The association wants the British amusement sector to have the flexibility to be able to try out new gaming machine innovations.
UK.- Greg Wood, president of the British Amusement Catering Trade Association, which represents adult gaming arcades and other amusement premises in the UK, has called for more flexibility to trial new products and solutions.
He wants the UK government to create a regulatory sandbox for machine development to allow the sector to innovate.
Speaking at Bacta’s annual general meeting, Wood complained that the sector was “currently restrained, restricted, and controlled by outdated and blunt legislation“.
He said that in Bacta’s submission to the government’s review of UK gambling legislation, it proposed a two-step process that would give operators more impetus and flexibility to create new products and services.
He said: “We must have the opportunity to try and develop new ideas in the real world. Our position is that we need flexibility, to introduce and enable this innovation.
“This is where our approach for a two-stage process or regulatory sandboxes for development comes in; setting the legislation up for the future, giving the ability to test new machines in venues, and to review the data and impacts of this in a controlled way.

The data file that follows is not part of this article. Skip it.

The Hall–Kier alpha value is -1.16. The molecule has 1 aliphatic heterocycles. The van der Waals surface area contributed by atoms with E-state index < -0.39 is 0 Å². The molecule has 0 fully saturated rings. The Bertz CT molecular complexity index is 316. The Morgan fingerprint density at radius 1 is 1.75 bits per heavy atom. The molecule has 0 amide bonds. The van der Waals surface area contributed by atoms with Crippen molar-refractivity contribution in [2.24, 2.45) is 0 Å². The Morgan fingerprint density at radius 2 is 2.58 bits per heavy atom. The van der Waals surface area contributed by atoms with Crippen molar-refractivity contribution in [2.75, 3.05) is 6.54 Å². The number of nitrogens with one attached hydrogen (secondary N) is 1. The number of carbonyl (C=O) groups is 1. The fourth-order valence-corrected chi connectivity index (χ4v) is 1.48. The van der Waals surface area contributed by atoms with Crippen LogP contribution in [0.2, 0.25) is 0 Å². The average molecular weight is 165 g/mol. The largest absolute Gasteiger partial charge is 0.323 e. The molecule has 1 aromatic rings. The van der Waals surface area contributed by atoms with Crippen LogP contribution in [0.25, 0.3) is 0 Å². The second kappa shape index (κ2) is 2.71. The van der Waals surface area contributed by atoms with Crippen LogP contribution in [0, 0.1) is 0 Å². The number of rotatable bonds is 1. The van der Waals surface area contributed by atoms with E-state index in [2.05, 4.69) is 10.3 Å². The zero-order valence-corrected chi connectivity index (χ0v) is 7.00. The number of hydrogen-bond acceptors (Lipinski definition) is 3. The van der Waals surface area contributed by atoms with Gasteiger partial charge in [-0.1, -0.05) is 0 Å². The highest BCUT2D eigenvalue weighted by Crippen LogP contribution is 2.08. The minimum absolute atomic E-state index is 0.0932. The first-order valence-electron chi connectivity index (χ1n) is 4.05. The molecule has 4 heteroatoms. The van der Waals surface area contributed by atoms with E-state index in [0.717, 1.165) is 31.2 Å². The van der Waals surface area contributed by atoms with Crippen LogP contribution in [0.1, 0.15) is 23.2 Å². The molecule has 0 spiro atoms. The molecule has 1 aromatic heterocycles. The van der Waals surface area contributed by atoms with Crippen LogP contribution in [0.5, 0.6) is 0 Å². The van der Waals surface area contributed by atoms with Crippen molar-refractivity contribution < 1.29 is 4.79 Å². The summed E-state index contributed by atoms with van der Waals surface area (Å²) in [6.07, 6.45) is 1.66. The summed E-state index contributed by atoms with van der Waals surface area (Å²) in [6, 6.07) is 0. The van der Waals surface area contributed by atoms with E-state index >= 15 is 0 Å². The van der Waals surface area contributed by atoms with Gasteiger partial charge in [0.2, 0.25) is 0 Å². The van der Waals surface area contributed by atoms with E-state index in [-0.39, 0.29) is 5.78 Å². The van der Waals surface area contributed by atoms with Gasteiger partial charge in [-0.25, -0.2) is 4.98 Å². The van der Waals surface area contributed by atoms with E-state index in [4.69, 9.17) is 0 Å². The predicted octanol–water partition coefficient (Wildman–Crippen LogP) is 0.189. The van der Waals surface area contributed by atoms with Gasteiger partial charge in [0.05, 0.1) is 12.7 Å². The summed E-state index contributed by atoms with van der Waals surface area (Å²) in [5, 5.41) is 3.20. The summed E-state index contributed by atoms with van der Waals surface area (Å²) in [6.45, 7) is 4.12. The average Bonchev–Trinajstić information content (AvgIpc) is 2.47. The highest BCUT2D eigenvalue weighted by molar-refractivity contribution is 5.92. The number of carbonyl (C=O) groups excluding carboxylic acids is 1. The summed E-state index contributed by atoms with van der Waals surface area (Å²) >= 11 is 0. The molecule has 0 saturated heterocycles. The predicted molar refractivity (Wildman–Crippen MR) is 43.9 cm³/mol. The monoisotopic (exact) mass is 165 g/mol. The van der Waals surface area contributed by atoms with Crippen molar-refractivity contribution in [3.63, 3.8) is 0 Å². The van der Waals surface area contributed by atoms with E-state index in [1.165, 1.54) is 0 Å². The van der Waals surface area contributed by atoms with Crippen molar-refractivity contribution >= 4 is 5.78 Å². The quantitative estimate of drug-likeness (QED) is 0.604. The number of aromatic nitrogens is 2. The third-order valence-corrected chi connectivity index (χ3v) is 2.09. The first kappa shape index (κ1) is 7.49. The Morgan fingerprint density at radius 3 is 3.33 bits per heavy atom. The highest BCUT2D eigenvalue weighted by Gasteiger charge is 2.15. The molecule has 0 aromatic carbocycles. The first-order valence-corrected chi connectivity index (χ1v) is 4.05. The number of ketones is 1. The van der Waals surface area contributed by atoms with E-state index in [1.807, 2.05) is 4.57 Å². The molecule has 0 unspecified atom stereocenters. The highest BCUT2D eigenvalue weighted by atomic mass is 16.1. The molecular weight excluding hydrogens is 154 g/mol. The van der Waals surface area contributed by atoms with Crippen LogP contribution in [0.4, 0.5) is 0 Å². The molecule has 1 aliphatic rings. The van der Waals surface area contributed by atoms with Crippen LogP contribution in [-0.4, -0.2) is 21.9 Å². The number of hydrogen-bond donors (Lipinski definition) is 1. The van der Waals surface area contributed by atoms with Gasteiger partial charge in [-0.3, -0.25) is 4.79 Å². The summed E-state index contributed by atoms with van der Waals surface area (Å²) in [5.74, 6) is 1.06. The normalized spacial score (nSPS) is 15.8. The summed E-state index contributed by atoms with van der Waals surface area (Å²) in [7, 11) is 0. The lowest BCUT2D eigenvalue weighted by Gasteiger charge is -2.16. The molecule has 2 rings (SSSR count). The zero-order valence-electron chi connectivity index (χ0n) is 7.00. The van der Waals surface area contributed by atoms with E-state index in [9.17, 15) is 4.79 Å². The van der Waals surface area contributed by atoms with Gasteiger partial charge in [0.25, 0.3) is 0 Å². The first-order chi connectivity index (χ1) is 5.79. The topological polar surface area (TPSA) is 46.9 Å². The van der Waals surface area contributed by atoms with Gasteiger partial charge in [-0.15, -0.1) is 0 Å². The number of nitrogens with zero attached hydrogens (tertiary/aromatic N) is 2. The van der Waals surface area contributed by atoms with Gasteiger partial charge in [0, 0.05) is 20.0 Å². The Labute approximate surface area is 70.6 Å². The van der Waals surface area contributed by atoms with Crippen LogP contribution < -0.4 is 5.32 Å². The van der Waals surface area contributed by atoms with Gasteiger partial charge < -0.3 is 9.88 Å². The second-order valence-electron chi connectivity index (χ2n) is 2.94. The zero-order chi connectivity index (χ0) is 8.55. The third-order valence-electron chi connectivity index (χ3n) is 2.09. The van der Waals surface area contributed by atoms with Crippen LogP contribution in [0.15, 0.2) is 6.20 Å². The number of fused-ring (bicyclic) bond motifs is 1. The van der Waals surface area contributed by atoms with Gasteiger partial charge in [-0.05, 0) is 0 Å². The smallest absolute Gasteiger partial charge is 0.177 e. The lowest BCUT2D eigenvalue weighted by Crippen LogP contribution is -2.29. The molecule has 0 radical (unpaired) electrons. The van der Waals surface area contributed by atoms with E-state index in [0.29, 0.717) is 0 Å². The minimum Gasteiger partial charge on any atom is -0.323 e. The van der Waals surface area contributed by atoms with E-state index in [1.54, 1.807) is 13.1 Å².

“This will allow us to then provide the data that we are always asked for, but so far have been unable to provide on new concepts and technologies.”
New proposals for gaming machines
Wood also proposed the reintroduction of regular reviews of stakes and prizes, saying that operators had lost some of the ability to update their products.
He also said it was “critical” to lift the ban on debit card payments to gaming machines due to the UK’s increasing move towards a cashless society.
He suggested category C gaming machines should be divided for the development of new products, and that the number of gaming machines permitted in premises that have alcohol licences should be increased from two to four and that jackpots should be allowed to be linked in all venues.
He said: “To borrow a phrase from Boris, we need to build back better. With most of us looking forward at how we can rebuild, reinvent, and continue to offer the best to our customers, the building back better has already started.
“It is amazing to see the levels of investment that have already been made post reopening.”